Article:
South Korean sales company Contents Panda is threatening to take legal action against local investor/distributor Little Big Pictures, which has sold worldwide rights to Berlinale title Time To Hunt to Netflix, despite existing deals with more than 30 countries.
Little Big Pictures announced today the Netflix deal on the dystopian thriller, directed by Yoon Sung-hyun, with stars including Choi Woo-shik (Parasite) and Lee Je-hoon (I Can Speak).
The company cited the World Health Organization’s March 11 declaration of Covid-19 as a pandemic, saying it took into consideration “various ways to show audiences Time To Hunt in the safest and most effective way” and chose to go with Netflix’s proposal to release the film from April 10 in more than 190 countries and subtitled in 29 languages.
Netflix also included Time To Hunt in a slate announcement today about upcoming Korean content, coming on the heels of its internationally popular Korean series, such as period zombie thriller Kingdom and North-and-South Korean romance series Crash Landing On You.
“We’re getting protests from buyers around the world,” said Danny Lee, director of International Business at Contents Panda, speaking to Screen. “We pre-sold the film to 20 countries, which Little Big Pictures announced to local press along with news of the film’s invitation to Berlin, where we did additional deals to more than 10 other countries. They were told on a regular basis as it was happening. There are companies who have already sent payment, and companies we have already sent all the marketing materials to.”
According to a statement from Contents Panda sent to press today, the company signed a world sales rights deal with Little Big Pictures on January 24, 2019, got the film to Berlinale Special Gala – where it was the first Korean film to be invited to the section – sold it to more than 30 countries and were “looking at concluding agreements with 70 countries.”
The sales company is also one of the investors in the film and claims Little Big Pictures delivered a “one-sided termination of the contract through verbal notification at the beginning of March and sent us a written notification in mid-March, which was done without having sufficient discussions with Contents Panda.”
Contents Panda communicated back that “the one-way termination of the contract was impossible with ongoing and so far concluded global sales agreements”.
The sales company then offered alternative solutions such as “dividing the theatrical release and streaming territories, or finding the best timing for worldwide release”, but Little Big Pictures “sent out official statements to investors announcing the fact that they are signing a global agreement with an OTT media service company, leaving Contents Panda, one of the investors of the movie, out of the recipients”.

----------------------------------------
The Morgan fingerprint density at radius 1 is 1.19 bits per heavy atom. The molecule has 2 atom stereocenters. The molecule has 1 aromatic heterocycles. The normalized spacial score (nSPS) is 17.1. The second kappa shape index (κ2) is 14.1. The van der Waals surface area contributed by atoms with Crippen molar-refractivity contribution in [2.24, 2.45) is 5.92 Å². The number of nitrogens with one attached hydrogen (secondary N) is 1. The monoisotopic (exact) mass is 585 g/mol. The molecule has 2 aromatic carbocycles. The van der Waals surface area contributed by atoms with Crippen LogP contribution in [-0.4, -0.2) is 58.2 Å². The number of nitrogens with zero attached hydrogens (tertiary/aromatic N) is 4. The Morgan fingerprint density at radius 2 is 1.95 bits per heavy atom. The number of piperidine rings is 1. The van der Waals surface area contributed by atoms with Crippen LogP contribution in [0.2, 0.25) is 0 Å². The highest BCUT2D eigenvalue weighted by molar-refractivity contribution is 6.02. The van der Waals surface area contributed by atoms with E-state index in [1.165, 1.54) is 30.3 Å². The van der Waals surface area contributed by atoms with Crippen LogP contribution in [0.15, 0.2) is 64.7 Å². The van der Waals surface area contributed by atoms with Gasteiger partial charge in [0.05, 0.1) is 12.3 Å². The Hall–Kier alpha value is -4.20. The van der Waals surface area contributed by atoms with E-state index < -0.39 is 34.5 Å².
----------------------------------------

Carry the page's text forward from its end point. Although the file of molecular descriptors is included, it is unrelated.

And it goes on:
Contents Panda added that “despite international distributors, who were getting ready for their theatrical releases, saying that they were not willing to terminate the agreements, Little Big Pictures enforced its dual contract with Netflix. Such unilateral action not only causes financial damages to our company, but also leaves us in the position of losing all the faith and trust that we have built in the global film industry for years. Such damage cannot be simply calculated to any amount or number, and it is an act that harms the reputation of not only our company, but also the Korean film market itself.”
In a late-breaking statement, Little Big Pictures said a force majeure event [the Covid-19 pandemic] legally voids their contracts, making the Netflix deal valid.
Little Big Pictures stated: “This deal was an unavoidable situation if only to decrease the damages to film companies around the world in a situation where cinemas worldwide have closed their doors,” and went on to say they had made email offers of compensation to buyers before the Netflix deal went through. “In the case of some overseas importers, they showed responses that this was fortunate.”
The company says it is willing to take legal action to counter any taken by Contents Panda.
The film was originally scheduled for a February 26 local theatrical release, which was cancelled in the face of Covid-19 warnings the same month. The Netflix deal includes Korea.
The streaming company’s last communication with Screen about the disagreement was to say, “Netflix and Little Big Pictures believe that it is a great opportunity for Time To Hunt to meet more fans in over 190 countries” and deferred to Little Big Pictures.
“Korean films’ profile was high as the sky with the success of Parasite, and this completely throws cold water over everything,” said Lee. “We’re worried about the precedent this leaves for the future of Korean films. It’s shameful. We’re trying to work it out. We have to fight for our distributors.”
Contents Panda has also previously sold films such as Yeon Sang-ho’s superpower comedy Psychokinesis (2018) and nuclear disaster film Pandora (2016) to Netflix for exclusive worldwide rights excluding South Korea.